A warm evening in late summer, the smell of weed on the air, and blackberry stains on the pathway to the pub door.
Ahead of us in the queue a middle-aged woman in sensible shoes and a sensible but bramble-bothered jumper, with black mud beneath her nails.
“Oh, hello — I wonder if you can help me… Do you, by any chance, have any beer dregs I might take away with me?”
She waves a large margarine tub hopefully.
“Waste beer. For the slugs. On my allotment.”
“For the slugs?”
“For the slug traps. Slugs love beer. Keeps ’em off my plants! They drown in it.”
The young woman behind the bar eyes the gardener with suspicion. How can she be sure this strange stranger won’t just guzzle down the slops straight from the plastic the minute she gets outside? Desperate people will do all sorts of weird things for a freebie. She decides on a delaying tactic, a test of commitment.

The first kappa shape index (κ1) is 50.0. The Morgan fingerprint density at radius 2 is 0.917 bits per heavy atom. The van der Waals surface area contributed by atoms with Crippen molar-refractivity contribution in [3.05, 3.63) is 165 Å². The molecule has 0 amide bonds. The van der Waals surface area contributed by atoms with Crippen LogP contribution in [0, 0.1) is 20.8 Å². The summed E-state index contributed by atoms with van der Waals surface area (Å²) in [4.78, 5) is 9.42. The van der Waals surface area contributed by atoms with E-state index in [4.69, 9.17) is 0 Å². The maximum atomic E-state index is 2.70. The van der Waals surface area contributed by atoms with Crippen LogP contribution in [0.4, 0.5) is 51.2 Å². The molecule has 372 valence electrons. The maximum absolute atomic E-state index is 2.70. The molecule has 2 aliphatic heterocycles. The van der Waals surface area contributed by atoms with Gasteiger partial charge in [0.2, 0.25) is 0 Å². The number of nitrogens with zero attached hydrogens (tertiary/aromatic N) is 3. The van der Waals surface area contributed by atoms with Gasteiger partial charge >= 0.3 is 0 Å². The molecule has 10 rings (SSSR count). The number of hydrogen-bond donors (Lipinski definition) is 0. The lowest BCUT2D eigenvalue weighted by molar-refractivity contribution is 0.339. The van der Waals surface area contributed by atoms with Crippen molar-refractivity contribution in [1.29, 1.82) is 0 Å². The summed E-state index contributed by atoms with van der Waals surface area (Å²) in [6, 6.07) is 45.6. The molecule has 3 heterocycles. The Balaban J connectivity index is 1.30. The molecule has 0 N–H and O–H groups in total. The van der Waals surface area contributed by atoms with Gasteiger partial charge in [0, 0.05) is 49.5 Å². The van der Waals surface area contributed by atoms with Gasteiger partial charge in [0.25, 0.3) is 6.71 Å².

“I can’t give you any now because we’re in the middle of service but if you come back at closing time when we’re cleaning out the drip trays I might be able to help. Once I’ve asked my manager, obviously.”
“Closing time? Oh, no, I’m afraid I shall be in bed by then. You couldn’t…?”
She waves the tub seductively.
A shake of the head.
And so the slugs, or perhaps the gardener, went thirsty that night.